Caution! Bergoglio gives spiritual advice…

Francis twists the Gospel:
“The Lord is not looking for perfect Christians”

For his Regina Caeli address on this first Sunday after Easter today, on which the Gospel of doubting Apostle St. Thomas (Jn 20:19-31) is read, the Jesuit apostate Jorge Bergoglio (“Pope Francis”) had plenty to say, and some of it wasn’t pretty.

Seeking an ally for his Faith-wrecking ideology in St. Thomas, the false pope proposed the idea that it’s perfectly alright to doubt the truth of God:

We too struggle at times like that disciple [St. Thomas]: how can we believe that Jesus is risen, that he accompanies us and is the Lord of our life without having seen him, without having touched him? How can one believe in this? Why does the Lord not give us some clearer sign of his presence and love? Some sign that I can see better… Here, we too are like Thomas, with the same doubts, the same reasoning.

But we do not need to be ashamed of this. By telling us the story of Thomas, in fact, the Gospel tells us that the Lord is not looking for perfect Christians. The Lord is not looking for perfect Christians. I tell you: I am afraid when I see a Christian, some associations of Christians who believe themselves to be perfect. The Lord is not looking for perfect Christians; the Lord is not looking for Christians who never doubt and always flaunt a steadfast faith. When a Christian is like that, something isn’t right. No, the adventure of faith, as for Thomas, consists of lights and shadows. Otherwise, what kind of faith would that be? It knows times of comfort, zeal and enthusiasm, but also of weariness, confusion, doubt and darkness. The Gospel shows us Thomas’ “crisis” to tell us that we should not fear the crises of life and faith. Crises are not sins, they are part of the journey, we should not fear them. Many times, they make us humble because they strip us of the idea that we are fine, that we are better than others. Crises help us to recognize that we are needy: they rekindle the need for God and thus enable us to return to the Lord, to touch his wounds, to experience his love anew as if it were the first time. Dear brothers and sisters, [it] is better to have an imperfect but humble faith that always returns to Jesus, than a strong but presumptuous faith that makes us proud and arrogant. Woe to those, woe to them!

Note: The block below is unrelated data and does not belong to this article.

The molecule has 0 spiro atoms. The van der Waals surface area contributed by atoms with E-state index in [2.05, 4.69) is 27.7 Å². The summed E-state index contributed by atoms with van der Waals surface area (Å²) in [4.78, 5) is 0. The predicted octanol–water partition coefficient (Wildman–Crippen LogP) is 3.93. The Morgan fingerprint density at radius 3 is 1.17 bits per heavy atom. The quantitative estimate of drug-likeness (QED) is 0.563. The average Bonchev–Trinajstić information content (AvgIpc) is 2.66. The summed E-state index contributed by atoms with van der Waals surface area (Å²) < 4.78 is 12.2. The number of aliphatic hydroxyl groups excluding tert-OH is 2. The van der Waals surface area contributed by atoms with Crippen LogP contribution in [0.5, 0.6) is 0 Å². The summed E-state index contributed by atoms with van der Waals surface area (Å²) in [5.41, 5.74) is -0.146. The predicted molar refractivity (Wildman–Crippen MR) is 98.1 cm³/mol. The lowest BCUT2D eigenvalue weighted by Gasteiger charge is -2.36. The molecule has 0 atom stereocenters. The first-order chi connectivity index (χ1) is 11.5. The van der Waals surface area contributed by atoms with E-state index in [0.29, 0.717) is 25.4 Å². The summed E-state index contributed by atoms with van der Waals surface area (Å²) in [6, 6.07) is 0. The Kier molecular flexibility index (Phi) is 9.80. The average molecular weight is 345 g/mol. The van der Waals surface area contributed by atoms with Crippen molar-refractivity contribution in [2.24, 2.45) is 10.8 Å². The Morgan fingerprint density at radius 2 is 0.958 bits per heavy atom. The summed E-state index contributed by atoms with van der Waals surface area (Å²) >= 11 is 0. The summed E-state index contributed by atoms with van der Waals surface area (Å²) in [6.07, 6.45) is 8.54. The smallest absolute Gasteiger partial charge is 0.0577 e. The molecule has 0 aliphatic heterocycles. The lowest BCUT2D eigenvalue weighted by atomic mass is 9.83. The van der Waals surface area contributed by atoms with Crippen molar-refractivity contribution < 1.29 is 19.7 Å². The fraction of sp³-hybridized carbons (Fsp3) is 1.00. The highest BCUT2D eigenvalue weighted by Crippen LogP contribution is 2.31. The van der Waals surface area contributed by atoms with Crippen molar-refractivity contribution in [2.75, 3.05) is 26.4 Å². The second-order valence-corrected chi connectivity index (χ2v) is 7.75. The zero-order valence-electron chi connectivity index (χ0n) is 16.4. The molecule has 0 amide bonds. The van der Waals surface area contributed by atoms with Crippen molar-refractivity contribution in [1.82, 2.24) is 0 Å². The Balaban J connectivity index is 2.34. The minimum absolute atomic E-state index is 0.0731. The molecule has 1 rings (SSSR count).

(Antipope Francis, Regina Caeli Address,, Apr. 24, 2022; underlining added.)

Of course Francis is clever: He introduces his poison under the guise of humility. He does this by setting up a false dichotomy, juxtaposing “an imperfect but humble faith that always returns to Jesus” with “a strong but presumptuous faith that makes us proud and arrogant”. But that is comparing apples to oranges. Obviously, a repentant sinner is better than an unrepentant one. Humility is better than pride. As we will see momentarily, however, doubt is not humble, nor is unbelief compatible with repentance.

Let us take a look at what the traditional Roman Catechism teaches concerning the nature and importance of the virtue of Faith:

“I Believe”

The word believe does not here mean to think, to suppose, to be of opinion; but, as the Sacred Scriptures teach, it expresses the deepest conviction, by which the mind gives a firm and unhesitating assent to God revealing His mysterious truths. As far, therefore, as regards use of the word here, he who firmly and without hesitation is convinced of anything is said to believe.

Faith Excludes Doubt

The knowledge derived through faith must not be considered less certain because its objects are not seen; for the divine light by which we know them, although it does not render them evident, yet suffers us not to doubt them. For God, who commanded the light to shine out of darkness, hath himself shone in our hearts [2 Cor 4:6], that the gospel be not hidden to us, as to those that perish [2 Cor 4:3].